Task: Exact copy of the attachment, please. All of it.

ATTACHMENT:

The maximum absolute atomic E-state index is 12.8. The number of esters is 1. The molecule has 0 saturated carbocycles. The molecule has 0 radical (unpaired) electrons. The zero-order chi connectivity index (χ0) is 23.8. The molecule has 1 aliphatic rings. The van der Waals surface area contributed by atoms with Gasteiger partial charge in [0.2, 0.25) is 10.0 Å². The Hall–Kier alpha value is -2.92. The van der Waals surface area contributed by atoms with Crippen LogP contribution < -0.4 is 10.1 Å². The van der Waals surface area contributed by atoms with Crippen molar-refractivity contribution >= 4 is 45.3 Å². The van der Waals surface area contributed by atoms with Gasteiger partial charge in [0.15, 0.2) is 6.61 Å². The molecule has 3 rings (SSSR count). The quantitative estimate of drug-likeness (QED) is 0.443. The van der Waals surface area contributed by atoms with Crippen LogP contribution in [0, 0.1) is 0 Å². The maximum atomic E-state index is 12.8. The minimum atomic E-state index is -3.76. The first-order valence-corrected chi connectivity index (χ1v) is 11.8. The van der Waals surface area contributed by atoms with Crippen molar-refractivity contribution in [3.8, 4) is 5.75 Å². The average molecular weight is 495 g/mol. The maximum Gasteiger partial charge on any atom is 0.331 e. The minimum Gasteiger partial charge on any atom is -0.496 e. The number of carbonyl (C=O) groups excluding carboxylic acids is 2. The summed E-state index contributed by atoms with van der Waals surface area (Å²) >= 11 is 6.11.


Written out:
The maximum absolute atomic E-state index is 12.8. The number of esters is 1. The molecule has 0 saturated carbocycles. The molecule has 0 radical (unpaired) electrons. The zero-order chi connectivity index (χ0) is 23.8. The molecule has 1 aliphatic rings. The van der Waals surface area contributed by atoms with Gasteiger partial charge in [0.2, 0.25) is 10.0 Å². The Hall–Kier alpha value is -2.92. The van der Waals surface area contributed by atoms with Crippen LogP contribution < -0.4 is 10.1 Å². The van der Waals surface area contributed by atoms with Crippen molar-refractivity contribution >= 4 is 45.3 Å². The van der Waals surface area contributed by atoms with Gasteiger partial charge in [0.15, 0.2) is 6.61 Å². The molecule has 3 rings (SSSR count). The quantitative estimate of drug-likeness (QED) is 0.443. The van der Waals surface area contributed by atoms with Crippen LogP contribution in [0, 0.1) is 0 Å². The maximum atomic E-state index is 12.8. The minimum atomic E-state index is -3.76. The first-order valence-corrected chi connectivity index (χ1v) is 11.8. The van der Waals surface area contributed by atoms with Crippen molar-refractivity contribution in [3.8, 4) is 5.75 Å². The average molecular weight is 495 g/mol. The maximum Gasteiger partial charge on any atom is 0.331 e. The minimum Gasteiger partial charge on any atom is -0.496 e. The number of carbonyl (C=O) groups excluding carboxylic acids is 2. The summed E-state index contributed by atoms with van der Waals surface area (Å²) >= 11 is 6.11.